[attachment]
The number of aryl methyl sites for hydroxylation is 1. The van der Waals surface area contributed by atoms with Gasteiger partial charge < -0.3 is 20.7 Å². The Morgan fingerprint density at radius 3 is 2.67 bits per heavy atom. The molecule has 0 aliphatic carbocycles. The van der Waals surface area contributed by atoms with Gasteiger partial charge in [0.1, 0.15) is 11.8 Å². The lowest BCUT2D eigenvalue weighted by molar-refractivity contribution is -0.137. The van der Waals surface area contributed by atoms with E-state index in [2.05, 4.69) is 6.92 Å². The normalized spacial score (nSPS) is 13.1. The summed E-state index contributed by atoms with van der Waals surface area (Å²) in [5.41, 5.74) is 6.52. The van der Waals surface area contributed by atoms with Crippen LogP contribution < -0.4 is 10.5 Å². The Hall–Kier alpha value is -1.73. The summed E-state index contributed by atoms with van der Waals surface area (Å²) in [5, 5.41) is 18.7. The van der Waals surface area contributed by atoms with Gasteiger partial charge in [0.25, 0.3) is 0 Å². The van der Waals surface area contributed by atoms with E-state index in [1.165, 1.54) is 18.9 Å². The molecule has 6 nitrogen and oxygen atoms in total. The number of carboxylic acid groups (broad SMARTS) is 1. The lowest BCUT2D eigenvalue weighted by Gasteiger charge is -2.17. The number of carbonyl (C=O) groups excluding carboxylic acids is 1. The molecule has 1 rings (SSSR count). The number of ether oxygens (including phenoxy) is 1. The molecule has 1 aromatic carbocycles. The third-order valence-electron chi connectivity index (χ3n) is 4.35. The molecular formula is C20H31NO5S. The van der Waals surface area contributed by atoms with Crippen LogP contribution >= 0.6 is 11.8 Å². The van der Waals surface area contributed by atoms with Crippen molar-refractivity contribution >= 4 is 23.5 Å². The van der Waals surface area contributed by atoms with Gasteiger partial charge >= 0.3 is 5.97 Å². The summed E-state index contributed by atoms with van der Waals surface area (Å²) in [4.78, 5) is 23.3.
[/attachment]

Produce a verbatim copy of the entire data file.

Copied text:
The number of aryl methyl sites for hydroxylation is 1. The van der Waals surface area contributed by atoms with Gasteiger partial charge < -0.3 is 20.7 Å². The Morgan fingerprint density at radius 3 is 2.67 bits per heavy atom. The molecule has 0 aliphatic carbocycles. The van der Waals surface area contributed by atoms with Gasteiger partial charge in [0.1, 0.15) is 11.8 Å². The lowest BCUT2D eigenvalue weighted by molar-refractivity contribution is -0.137. The van der Waals surface area contributed by atoms with E-state index in [2.05, 4.69) is 6.92 Å². The normalized spacial score (nSPS) is 13.1. The summed E-state index contributed by atoms with van der Waals surface area (Å²) in [5.41, 5.74) is 6.52. The van der Waals surface area contributed by atoms with Crippen LogP contribution < -0.4 is 10.5 Å². The Hall–Kier alpha value is -1.73. The summed E-state index contributed by atoms with van der Waals surface area (Å²) in [5, 5.41) is 18.7. The van der Waals surface area contributed by atoms with Gasteiger partial charge in [0.25, 0.3) is 0 Å². The van der Waals surface area contributed by atoms with E-state index in [1.165, 1.54) is 18.9 Å². The molecule has 6 nitrogen and oxygen atoms in total. The number of carboxylic acid groups (broad SMARTS) is 1. The lowest BCUT2D eigenvalue weighted by Gasteiger charge is -2.17. The number of carbonyl (C=O) groups excluding carboxylic acids is 1. The molecule has 1 rings (SSSR count). The number of ether oxygens (including phenoxy) is 1. The molecule has 1 aromatic carbocycles. The third-order valence-electron chi connectivity index (χ3n) is 4.35. The molecular formula is C20H31NO5S. The van der Waals surface area contributed by atoms with Crippen LogP contribution >= 0.6 is 11.8 Å². The van der Waals surface area contributed by atoms with Crippen molar-refractivity contribution >= 4 is 23.5 Å². The van der Waals surface area contributed by atoms with Gasteiger partial charge >= 0.3 is 5.97 Å². The summed E-state index contributed by atoms with van der Waals surface area (Å²) in [4.78, 5) is 23.3.